Although the precise etiological nature of autism—the most common development disorder—remains elusive, two main biological factors have been suggested. One is related to a possible neurochemical dysfunction at the level of the serotonergic system; the other underlines the presence of neuroanatomical abnormalities in different areas, in particular, in the cerebellum.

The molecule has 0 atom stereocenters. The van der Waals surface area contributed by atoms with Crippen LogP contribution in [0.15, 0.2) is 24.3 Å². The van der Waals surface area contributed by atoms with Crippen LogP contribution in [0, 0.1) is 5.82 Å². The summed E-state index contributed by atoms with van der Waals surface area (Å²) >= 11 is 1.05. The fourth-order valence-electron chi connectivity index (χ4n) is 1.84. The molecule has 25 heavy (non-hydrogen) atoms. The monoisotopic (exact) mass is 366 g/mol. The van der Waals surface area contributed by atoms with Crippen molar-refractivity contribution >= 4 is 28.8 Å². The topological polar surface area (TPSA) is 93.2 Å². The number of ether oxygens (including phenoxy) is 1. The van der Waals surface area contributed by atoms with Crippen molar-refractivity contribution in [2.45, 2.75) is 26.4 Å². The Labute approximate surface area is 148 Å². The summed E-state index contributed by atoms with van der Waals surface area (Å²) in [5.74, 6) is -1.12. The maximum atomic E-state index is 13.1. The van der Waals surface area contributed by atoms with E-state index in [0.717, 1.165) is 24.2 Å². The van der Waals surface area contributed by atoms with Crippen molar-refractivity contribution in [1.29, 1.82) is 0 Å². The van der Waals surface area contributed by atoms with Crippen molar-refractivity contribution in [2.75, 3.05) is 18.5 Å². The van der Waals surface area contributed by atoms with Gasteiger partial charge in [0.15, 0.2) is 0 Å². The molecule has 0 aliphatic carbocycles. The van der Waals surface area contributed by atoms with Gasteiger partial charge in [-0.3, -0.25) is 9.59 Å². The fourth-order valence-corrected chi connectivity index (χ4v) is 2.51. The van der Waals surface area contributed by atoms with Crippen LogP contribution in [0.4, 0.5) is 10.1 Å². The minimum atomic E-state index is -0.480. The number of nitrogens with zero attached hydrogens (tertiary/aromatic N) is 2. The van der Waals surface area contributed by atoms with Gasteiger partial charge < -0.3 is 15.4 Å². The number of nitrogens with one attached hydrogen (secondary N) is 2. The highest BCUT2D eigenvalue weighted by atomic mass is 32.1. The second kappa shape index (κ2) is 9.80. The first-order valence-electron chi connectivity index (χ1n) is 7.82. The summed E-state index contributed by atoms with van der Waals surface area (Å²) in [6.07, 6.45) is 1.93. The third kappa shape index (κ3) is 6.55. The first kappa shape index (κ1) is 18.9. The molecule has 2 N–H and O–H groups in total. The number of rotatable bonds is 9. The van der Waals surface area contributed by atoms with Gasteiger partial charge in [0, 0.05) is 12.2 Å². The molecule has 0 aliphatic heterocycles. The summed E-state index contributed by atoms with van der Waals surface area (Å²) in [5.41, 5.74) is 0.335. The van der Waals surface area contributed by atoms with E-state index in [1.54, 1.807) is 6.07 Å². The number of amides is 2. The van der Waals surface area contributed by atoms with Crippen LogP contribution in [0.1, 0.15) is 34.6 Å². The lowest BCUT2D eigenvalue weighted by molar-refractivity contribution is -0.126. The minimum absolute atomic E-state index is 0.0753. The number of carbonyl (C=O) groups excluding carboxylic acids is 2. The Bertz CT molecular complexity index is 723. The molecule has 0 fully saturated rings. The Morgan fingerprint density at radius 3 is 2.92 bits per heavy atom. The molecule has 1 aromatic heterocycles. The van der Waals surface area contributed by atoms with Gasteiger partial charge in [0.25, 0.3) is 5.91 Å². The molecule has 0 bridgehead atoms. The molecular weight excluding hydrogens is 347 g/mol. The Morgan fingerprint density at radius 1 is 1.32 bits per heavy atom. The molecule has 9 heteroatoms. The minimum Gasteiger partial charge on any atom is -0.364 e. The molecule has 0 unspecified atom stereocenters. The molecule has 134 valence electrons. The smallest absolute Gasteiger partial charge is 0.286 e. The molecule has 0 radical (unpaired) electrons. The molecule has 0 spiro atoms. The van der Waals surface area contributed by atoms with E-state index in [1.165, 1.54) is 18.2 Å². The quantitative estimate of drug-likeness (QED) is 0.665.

The authors propose a unifying hypothesis linking serotonin (5-hydroxytryptamine, or 5-HT) to the cerebellum on the basis of the observation of a specific 5-HT receptor subtype, 5-HT5A, in this area. The 5-HT5A receptors may be involved in the pathophysiology of autism, and perhaps, in autism-related disorders, since they are mainly expressed in Purkinje's cells. Future studies with specific drugs that interact with 5-HT5A receptors should permit the testing of this hypothesis through the evaluation of the receptors themselves in autopsied brain samples or in vivo by positron emission tomography. Theoretically, such compounds might prove effective in the treatment of autism.